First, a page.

Digital Mums Becoming a Digital Mum (the good, the bad and the downright fugly)

Becoming a Digital Mum (the good, the bad and the downright fugly)

Meet Beth Howe, who has literally just finished our Social Media Management Course and is already working! In this blog she gives us a warts-and-all account of what it's like doing the Digital Mums training. Sign up now and you could be working flexibly around your family by the Autumn.  The perfect scenario if you want to do the school run every day! This is Beth's story....

Are you sitting comfortably?

I started writing this halfway through the Social Media Management course. Reading those diary entries now, some of it is really raw. I have had an amazing experience, I feel like I have grown as a person, regained confidence I didn’t realise I had lost, and learned so many new skills. At the same time I have had virtually no social life (the irony is not lost on me) and, at times, my homelife and relationship has suffered.

I am not going to lie.

The beginning

I turned to Digital Mums as, like many new parents, I want a better work-life balance. When I returned to work after maternity leave my initial flexible working request was turned down (this will be the subject of a future blog on the advantages of giving your staff flexible working). I was left with little choice but accept four days a week with unsocial hours. I needed a change and social media management can been done at any hour of the day (or night), at home or away so it seemed like a good way to get around childcare issues and my desire to be master of my own schedule.

As I was already working a lot of hours the Digital Mums consultant I spoke to (you can book a phone call with one before you commit to a course) suggested the Social Media Management course. It would be approximately 15–20 hours per week. That would mean working a maximum number of 52 hours a week, including my paid job. I saw it as feasible as I could do a couple of hours each weeknight, some on my commute (it’s 100% online) and a lot more at weekends.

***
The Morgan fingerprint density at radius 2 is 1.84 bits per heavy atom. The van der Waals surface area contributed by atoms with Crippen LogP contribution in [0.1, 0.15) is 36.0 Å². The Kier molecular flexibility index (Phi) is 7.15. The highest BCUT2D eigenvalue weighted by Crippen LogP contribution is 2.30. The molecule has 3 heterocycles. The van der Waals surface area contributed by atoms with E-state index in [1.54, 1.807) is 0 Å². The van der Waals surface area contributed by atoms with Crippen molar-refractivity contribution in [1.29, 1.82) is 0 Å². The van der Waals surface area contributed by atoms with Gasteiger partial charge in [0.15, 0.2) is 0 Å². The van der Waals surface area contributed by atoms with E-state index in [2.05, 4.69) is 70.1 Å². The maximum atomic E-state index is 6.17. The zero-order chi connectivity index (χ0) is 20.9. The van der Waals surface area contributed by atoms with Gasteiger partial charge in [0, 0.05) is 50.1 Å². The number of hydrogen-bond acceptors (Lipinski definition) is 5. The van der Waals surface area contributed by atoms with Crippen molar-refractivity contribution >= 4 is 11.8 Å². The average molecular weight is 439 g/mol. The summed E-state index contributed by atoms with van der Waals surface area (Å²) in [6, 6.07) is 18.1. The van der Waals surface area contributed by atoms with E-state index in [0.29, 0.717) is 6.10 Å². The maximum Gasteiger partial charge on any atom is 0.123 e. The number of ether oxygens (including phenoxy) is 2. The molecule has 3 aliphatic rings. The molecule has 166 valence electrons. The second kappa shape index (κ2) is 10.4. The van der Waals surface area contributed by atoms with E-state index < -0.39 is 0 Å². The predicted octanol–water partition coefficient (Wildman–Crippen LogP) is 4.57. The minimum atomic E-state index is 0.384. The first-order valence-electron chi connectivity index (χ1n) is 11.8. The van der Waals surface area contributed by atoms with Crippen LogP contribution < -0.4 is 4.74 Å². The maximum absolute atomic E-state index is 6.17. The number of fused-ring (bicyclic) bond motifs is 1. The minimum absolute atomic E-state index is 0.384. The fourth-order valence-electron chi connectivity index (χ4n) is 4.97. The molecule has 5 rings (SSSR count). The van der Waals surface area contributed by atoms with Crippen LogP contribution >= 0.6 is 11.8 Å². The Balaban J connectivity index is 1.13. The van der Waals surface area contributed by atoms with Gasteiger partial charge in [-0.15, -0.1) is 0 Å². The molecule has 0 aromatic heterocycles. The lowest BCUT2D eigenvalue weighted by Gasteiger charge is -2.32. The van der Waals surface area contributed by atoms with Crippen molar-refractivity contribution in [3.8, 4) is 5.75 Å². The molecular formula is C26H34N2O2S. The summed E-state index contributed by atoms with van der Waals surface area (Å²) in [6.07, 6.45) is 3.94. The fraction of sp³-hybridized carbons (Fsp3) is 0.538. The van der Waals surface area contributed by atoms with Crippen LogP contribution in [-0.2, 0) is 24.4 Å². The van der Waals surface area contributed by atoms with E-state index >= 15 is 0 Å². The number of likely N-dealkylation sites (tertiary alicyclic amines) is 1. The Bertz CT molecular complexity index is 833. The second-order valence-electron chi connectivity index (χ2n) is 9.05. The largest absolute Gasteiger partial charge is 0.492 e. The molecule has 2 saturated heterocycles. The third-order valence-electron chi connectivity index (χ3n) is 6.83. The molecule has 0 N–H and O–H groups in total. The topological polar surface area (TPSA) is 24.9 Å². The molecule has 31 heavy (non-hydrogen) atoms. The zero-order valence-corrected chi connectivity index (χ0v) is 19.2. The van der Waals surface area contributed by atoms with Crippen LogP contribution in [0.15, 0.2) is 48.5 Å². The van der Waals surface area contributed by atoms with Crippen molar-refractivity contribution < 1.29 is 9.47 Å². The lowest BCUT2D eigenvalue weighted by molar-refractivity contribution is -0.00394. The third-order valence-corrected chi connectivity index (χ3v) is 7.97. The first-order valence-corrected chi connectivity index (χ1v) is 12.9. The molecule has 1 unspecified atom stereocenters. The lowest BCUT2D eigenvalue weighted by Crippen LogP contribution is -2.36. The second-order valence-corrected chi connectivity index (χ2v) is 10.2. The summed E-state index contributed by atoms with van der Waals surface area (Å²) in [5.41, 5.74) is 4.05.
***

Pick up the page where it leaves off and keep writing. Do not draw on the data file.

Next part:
There are two main elements to the course;

  1. learning - written and video lessons and webinars
  2. running a campaign across 3 social media platforms

I chose to create a campaign around postnatal maternal health (physical and mental), it is called Healthy Happy Mums and ran across twitterfacebook and instagram. If you want to know why I chose this subject read this… otherwise read on!

From fairly early on the course work was far more than I expected. It took over the whole of every evening and I would find myself scrambling on a weekend to get it finished before the next week started. I often skipped anything that said “this is not essential” and thought I’d come back to it later (DM let you have access to the course material for 3 months after you graduate so I am hoping I’ll get to all the stuff I missed).

The idea of running live campaigns is that you get on-the-job experience of growing a real-life engaged audience so you can hit the ground running as a social media manager at the end of the course. That’s probably the most challenging aspect of the whole thing, I think the learning curve is comparable to the first 6 weeks after having your first child. First you’re excited, then you’re overwhelmed (“there’s so much to learn”, “I’ll never manage to do it all”), then slowly you get into your groove and start to find content creation, curation, scheduling, identifying influencers, chatting to your audience, adding up and hitting your KPIs all become second nature. (That’s where the mum/baby comparison ends — I have a toddler and no idea what to do with her most days!)

Digital Mums Becoming a Digital Mum (the good, the bad and the downright fugly)

The bad bit